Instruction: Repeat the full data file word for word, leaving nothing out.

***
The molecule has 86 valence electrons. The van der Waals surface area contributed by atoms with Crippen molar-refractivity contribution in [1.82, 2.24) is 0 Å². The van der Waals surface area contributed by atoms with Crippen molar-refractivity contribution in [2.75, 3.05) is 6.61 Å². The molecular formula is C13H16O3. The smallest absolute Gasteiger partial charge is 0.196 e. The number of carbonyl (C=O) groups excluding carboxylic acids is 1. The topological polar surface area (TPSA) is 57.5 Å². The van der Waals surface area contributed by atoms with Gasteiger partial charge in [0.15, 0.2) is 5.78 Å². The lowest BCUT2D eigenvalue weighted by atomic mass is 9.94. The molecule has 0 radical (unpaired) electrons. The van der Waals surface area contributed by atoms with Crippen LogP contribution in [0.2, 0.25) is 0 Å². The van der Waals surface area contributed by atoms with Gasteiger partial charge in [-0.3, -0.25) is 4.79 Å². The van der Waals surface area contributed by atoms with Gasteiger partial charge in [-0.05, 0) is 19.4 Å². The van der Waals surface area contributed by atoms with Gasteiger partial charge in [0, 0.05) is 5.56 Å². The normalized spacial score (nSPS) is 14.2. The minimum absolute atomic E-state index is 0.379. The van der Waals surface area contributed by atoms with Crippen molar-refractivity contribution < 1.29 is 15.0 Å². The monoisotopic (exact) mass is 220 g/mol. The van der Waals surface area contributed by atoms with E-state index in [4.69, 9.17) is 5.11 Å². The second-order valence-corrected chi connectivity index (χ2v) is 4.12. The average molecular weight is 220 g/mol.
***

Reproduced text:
The molecule has 86 valence electrons. The van der Waals surface area contributed by atoms with Crippen molar-refractivity contribution in [1.82, 2.24) is 0 Å². The van der Waals surface area contributed by atoms with Crippen molar-refractivity contribution in [2.75, 3.05) is 6.61 Å². The molecular formula is C13H16O3. The smallest absolute Gasteiger partial charge is 0.196 e. The number of carbonyl (C=O) groups excluding carboxylic acids is 1. The topological polar surface area (TPSA) is 57.5 Å². The van der Waals surface area contributed by atoms with Gasteiger partial charge in [0.15, 0.2) is 5.78 Å². The lowest BCUT2D eigenvalue weighted by atomic mass is 9.94. The molecule has 0 radical (unpaired) electrons. The van der Waals surface area contributed by atoms with Crippen LogP contribution in [0.2, 0.25) is 0 Å². The van der Waals surface area contributed by atoms with Gasteiger partial charge in [-0.3, -0.25) is 4.79 Å². The van der Waals surface area contributed by atoms with Gasteiger partial charge in [-0.05, 0) is 19.4 Å². The van der Waals surface area contributed by atoms with Gasteiger partial charge in [0, 0.05) is 5.56 Å². The normalized spacial score (nSPS) is 14.2. The minimum absolute atomic E-state index is 0.379. The van der Waals surface area contributed by atoms with Crippen molar-refractivity contribution < 1.29 is 15.0 Å². The monoisotopic (exact) mass is 220 g/mol. The van der Waals surface area contributed by atoms with E-state index in [4.69, 9.17) is 5.11 Å². The second-order valence-corrected chi connectivity index (χ2v) is 4.12. The average molecular weight is 220 g/mol.